According to Sonya, Lewis views improving Black mental health as an all-hands-on-deck affair. Thus, she works with faith leaders, educators, parents and activists through a litany of programs and institutions, including the Institute for Psychological Services through which she provides one-on-one therapy to clients.

Through the Women’s Resource Center, which Lewis founded, she runs the Imani Faith Health Initiative that conducts a state-approved Battering (abuse) Intervention Program and DWI first-time offender program, two issues Lewis contends stem from a lack of mental/emotional well-being; a weekly pastors’ conference call to pull religious leaders and institutions into the battle for healthier Black minds; and Mending Threads, her weekly Facebook Live show (Tuesdays, 7-8am) and rebroadcast via Houston Public Access TV (Tuesdays, 7-8pm).

Lewis also conducts workshops to empower community leaders to better advocate for the mental health of those in their circles. And everything she does is grounded in “Afrocentricity,” using the worldview and perspective of her ancestors and her people; one she says is more communal with a higher emphasis on relationships, connections, cooperation and a person’s culture.

Interestingly, Lewis contends that an Afrocentric approach to whole body wellness is what all people need.

“I tell some of my friends or associates that are Euro-Americans, we’re going to lose all of our children if we don’t begin to teach them to appreciate each other and where each other comes from.”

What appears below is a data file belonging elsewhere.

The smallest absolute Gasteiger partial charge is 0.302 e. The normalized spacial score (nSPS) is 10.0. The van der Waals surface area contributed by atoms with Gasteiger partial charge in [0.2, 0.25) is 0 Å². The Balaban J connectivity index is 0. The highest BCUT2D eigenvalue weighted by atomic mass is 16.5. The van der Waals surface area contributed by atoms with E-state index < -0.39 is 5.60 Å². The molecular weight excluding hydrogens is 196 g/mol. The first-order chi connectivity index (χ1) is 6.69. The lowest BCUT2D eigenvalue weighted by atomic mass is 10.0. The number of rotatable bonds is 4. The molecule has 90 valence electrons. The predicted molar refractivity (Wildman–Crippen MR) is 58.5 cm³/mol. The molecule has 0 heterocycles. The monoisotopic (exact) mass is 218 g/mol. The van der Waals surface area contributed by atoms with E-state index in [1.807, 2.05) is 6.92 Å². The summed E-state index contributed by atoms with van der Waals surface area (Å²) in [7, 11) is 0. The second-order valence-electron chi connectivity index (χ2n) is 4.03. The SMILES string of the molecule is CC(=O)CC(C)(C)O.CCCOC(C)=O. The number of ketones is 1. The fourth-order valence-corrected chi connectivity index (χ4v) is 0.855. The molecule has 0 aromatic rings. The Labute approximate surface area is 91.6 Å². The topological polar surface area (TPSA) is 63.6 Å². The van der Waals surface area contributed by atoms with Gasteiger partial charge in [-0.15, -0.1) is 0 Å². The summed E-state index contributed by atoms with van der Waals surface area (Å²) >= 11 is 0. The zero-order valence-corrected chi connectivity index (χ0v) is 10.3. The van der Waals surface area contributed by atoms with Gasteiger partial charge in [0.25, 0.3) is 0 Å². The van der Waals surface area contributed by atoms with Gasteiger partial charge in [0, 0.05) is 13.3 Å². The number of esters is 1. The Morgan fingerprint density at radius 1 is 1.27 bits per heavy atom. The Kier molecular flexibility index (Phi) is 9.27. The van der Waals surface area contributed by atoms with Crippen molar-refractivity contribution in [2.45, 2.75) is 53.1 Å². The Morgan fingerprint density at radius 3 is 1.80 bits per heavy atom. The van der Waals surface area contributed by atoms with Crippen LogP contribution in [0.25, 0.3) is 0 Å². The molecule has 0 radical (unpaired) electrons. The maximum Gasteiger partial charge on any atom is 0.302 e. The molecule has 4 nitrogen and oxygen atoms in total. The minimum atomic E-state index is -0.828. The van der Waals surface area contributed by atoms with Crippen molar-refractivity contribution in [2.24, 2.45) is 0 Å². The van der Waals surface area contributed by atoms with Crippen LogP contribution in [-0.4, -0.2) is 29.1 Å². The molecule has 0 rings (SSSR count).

It’s out of this Afrocentric matrix that Lewis does what she does.

“We provide culturally competent training to persons and we bridge the mental health with the Imani Faith Health Initiative that focuses on diet. We use these in the training for mental health coaches so that we can help people be trained, pastors, teachers, persons that are coming in contact with other people. We also have the mental health coaching program that goes out in the community to help people learn how to appreciate another person’s culture.

If it seems like Lewis operates non-stop, that’s because she does, tirelessly working to grow her army of mental health advocates because it’s her divine calling.

“You know how people say, ‘God called me to do this?’ Well, God really did call me to do all these things. Because I want to stop sometimes, but God keeps saying, ‘You know, you gotta do this because somebody’s got to do this.’ And I was also taught, never complain about something if you are not going to do something about it. So, even when people try to stop you from doing something about it, it is a strength of your belief in which you continue,” Lewis shared.

Lewis says the Lord has put it on her heart to train more people in the community to become mental health advocates.

“The Lord is leading me to come up with an institute associated with a youth school. An institute that will train coaches and teachers how to treat other people. I have to find the university and the K-12 school that can accommodate that. I’ve got to have a university and a community school in order to bridge these two. So, I have prayed about this and meditated, but this is what has to happen.”

Aswad Walker

I'm originally from Cincinnati. I'm a husband and father to six children. I'm an associate pastor for the Shrine of Black Madonna (Houston). I am a lecturer (adjunct professor) in the University of Houston...